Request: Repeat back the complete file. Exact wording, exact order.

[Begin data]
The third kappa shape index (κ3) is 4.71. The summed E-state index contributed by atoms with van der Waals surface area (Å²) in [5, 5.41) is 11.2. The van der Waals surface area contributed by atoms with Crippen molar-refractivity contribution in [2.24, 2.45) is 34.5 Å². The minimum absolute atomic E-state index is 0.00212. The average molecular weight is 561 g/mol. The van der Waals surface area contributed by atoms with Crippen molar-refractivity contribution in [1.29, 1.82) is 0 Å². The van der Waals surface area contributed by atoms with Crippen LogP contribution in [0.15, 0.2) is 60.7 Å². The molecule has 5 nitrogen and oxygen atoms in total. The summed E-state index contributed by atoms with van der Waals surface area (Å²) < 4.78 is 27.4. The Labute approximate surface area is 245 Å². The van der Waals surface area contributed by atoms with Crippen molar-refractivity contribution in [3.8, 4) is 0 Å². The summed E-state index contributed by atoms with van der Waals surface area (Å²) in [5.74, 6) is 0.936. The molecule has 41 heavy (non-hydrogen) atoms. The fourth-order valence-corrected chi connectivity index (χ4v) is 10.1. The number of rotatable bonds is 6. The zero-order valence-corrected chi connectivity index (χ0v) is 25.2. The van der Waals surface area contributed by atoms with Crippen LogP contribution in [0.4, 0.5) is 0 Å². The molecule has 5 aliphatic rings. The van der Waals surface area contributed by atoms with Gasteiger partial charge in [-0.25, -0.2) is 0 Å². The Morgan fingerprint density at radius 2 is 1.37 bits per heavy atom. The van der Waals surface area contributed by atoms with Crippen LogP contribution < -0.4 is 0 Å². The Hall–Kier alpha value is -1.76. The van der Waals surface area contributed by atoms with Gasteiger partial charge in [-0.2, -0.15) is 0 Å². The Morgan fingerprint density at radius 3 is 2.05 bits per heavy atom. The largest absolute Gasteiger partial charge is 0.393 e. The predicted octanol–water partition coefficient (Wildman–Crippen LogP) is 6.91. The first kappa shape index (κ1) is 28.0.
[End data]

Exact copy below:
The third kappa shape index (κ3) is 4.71. The summed E-state index contributed by atoms with van der Waals surface area (Å²) in [5, 5.41) is 11.2. The van der Waals surface area contributed by atoms with Crippen molar-refractivity contribution in [2.24, 2.45) is 34.5 Å². The minimum absolute atomic E-state index is 0.00212. The average molecular weight is 561 g/mol. The van der Waals surface area contributed by atoms with Crippen molar-refractivity contribution in [1.29, 1.82) is 0 Å². The van der Waals surface area contributed by atoms with Crippen LogP contribution in [0.15, 0.2) is 60.7 Å². The molecule has 5 nitrogen and oxygen atoms in total. The summed E-state index contributed by atoms with van der Waals surface area (Å²) < 4.78 is 27.4. The Labute approximate surface area is 245 Å². The van der Waals surface area contributed by atoms with Crippen molar-refractivity contribution in [3.8, 4) is 0 Å². The summed E-state index contributed by atoms with van der Waals surface area (Å²) in [5.74, 6) is 0.936. The molecule has 41 heavy (non-hydrogen) atoms. The fourth-order valence-corrected chi connectivity index (χ4v) is 10.1. The number of rotatable bonds is 6. The zero-order valence-corrected chi connectivity index (χ0v) is 25.2. The van der Waals surface area contributed by atoms with Crippen LogP contribution in [0.4, 0.5) is 0 Å². The molecule has 5 aliphatic rings. The van der Waals surface area contributed by atoms with Gasteiger partial charge in [-0.25, -0.2) is 0 Å². The Morgan fingerprint density at radius 2 is 1.37 bits per heavy atom. The van der Waals surface area contributed by atoms with Crippen LogP contribution < -0.4 is 0 Å². The Hall–Kier alpha value is -1.76. The van der Waals surface area contributed by atoms with Gasteiger partial charge in [-0.2, -0.15) is 0 Å². The Morgan fingerprint density at radius 3 is 2.05 bits per heavy atom. The largest absolute Gasteiger partial charge is 0.393 e. The predicted octanol–water partition coefficient (Wildman–Crippen LogP) is 6.91. The first kappa shape index (κ1) is 28.0.